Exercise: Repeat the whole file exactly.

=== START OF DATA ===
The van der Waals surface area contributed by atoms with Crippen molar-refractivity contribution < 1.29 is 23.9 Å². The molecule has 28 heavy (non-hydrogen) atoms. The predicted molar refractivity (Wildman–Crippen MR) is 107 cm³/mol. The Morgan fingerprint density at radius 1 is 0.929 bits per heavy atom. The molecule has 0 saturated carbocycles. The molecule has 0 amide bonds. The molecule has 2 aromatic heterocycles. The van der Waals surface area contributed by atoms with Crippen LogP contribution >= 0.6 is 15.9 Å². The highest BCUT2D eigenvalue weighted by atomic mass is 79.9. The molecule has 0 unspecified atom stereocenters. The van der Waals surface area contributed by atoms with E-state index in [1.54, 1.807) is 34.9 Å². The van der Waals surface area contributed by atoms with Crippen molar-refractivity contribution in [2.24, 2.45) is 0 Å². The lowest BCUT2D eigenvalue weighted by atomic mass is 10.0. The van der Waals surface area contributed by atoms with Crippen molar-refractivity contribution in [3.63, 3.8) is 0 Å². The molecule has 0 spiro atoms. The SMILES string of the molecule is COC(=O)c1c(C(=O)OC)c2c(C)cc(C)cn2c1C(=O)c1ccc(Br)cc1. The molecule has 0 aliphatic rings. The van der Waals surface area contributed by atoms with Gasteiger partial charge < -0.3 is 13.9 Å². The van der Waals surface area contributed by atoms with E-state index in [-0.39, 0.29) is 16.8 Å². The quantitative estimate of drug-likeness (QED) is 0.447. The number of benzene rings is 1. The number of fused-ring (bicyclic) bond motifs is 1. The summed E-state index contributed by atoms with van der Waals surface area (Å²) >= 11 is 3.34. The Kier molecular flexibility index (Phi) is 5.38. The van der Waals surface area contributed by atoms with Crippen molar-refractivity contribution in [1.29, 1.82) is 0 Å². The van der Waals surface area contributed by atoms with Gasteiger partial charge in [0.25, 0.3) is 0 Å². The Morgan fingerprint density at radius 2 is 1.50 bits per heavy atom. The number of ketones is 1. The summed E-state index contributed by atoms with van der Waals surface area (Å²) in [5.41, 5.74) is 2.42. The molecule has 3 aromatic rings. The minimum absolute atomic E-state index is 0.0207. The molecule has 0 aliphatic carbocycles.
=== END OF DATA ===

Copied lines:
The van der Waals surface area contributed by atoms with Crippen molar-refractivity contribution < 1.29 is 23.9 Å². The molecule has 28 heavy (non-hydrogen) atoms. The predicted molar refractivity (Wildman–Crippen MR) is 107 cm³/mol. The Morgan fingerprint density at radius 1 is 0.929 bits per heavy atom. The molecule has 0 saturated carbocycles. The molecule has 0 amide bonds. The molecule has 2 aromatic heterocycles. The van der Waals surface area contributed by atoms with Crippen LogP contribution >= 0.6 is 15.9 Å². The highest BCUT2D eigenvalue weighted by atomic mass is 79.9. The molecule has 0 unspecified atom stereocenters. The van der Waals surface area contributed by atoms with E-state index in [1.54, 1.807) is 34.9 Å². The van der Waals surface area contributed by atoms with Crippen molar-refractivity contribution in [2.24, 2.45) is 0 Å². The lowest BCUT2D eigenvalue weighted by atomic mass is 10.0. The van der Waals surface area contributed by atoms with Crippen molar-refractivity contribution in [3.63, 3.8) is 0 Å². The molecule has 0 spiro atoms. The SMILES string of the molecule is COC(=O)c1c(C(=O)OC)c2c(C)cc(C)cn2c1C(=O)c1ccc(Br)cc1. The molecule has 0 aliphatic rings. The van der Waals surface area contributed by atoms with Gasteiger partial charge < -0.3 is 13.9 Å². The van der Waals surface area contributed by atoms with E-state index in [-0.39, 0.29) is 16.8 Å². The quantitative estimate of drug-likeness (QED) is 0.447. The number of benzene rings is 1. The number of fused-ring (bicyclic) bond motifs is 1. The summed E-state index contributed by atoms with van der Waals surface area (Å²) >= 11 is 3.34. The Kier molecular flexibility index (Phi) is 5.38. The van der Waals surface area contributed by atoms with Crippen molar-refractivity contribution in [1.29, 1.82) is 0 Å². The van der Waals surface area contributed by atoms with Gasteiger partial charge in [0.25, 0.3) is 0 Å². The Morgan fingerprint density at radius 2 is 1.50 bits per heavy atom. The number of ketones is 1. The summed E-state index contributed by atoms with van der Waals surface area (Å²) in [5.41, 5.74) is 2.42. The molecule has 3 aromatic rings. The minimum absolute atomic E-state index is 0.0207. The molecule has 0 aliphatic carbocycles.